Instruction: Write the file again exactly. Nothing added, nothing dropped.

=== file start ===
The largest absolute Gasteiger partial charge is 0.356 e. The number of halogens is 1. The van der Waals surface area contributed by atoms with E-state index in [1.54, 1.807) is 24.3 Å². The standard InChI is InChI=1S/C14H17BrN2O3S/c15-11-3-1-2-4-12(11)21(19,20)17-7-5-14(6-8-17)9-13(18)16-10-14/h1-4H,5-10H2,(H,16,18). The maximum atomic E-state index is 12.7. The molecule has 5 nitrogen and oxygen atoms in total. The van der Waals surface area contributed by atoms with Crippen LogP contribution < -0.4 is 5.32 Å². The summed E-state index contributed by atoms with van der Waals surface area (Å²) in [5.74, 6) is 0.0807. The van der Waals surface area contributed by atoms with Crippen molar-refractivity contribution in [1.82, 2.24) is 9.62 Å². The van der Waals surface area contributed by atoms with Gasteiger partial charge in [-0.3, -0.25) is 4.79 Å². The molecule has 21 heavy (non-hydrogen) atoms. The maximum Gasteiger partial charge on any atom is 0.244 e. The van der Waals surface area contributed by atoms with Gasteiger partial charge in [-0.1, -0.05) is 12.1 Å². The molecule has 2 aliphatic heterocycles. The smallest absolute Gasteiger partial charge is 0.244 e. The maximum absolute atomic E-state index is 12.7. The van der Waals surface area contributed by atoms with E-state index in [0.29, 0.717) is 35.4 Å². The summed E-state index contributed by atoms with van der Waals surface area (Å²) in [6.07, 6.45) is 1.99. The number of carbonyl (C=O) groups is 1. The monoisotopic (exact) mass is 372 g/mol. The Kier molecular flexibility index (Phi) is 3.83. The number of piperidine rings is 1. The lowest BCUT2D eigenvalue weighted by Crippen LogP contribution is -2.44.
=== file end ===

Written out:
The largest absolute Gasteiger partial charge is 0.356 e. The number of halogens is 1. The van der Waals surface area contributed by atoms with E-state index in [1.54, 1.807) is 24.3 Å². The standard InChI is InChI=1S/C14H17BrN2O3S/c15-11-3-1-2-4-12(11)21(19,20)17-7-5-14(6-8-17)9-13(18)16-10-14/h1-4H,5-10H2,(H,16,18). The maximum atomic E-state index is 12.7. The molecule has 5 nitrogen and oxygen atoms in total. The van der Waals surface area contributed by atoms with Crippen LogP contribution < -0.4 is 5.32 Å². The summed E-state index contributed by atoms with van der Waals surface area (Å²) in [5.74, 6) is 0.0807. The van der Waals surface area contributed by atoms with Crippen molar-refractivity contribution in [1.82, 2.24) is 9.62 Å². The van der Waals surface area contributed by atoms with Gasteiger partial charge in [-0.3, -0.25) is 4.79 Å². The molecule has 21 heavy (non-hydrogen) atoms. The maximum Gasteiger partial charge on any atom is 0.244 e. The van der Waals surface area contributed by atoms with Gasteiger partial charge in [-0.1, -0.05) is 12.1 Å². The molecule has 2 aliphatic heterocycles. The smallest absolute Gasteiger partial charge is 0.244 e. The maximum absolute atomic E-state index is 12.7. The van der Waals surface area contributed by atoms with E-state index in [0.29, 0.717) is 35.4 Å². The summed E-state index contributed by atoms with van der Waals surface area (Å²) in [6.07, 6.45) is 1.99. The number of carbonyl (C=O) groups is 1. The monoisotopic (exact) mass is 372 g/mol. The Kier molecular flexibility index (Phi) is 3.83. The number of piperidine rings is 1. The lowest BCUT2D eigenvalue weighted by Crippen LogP contribution is -2.44.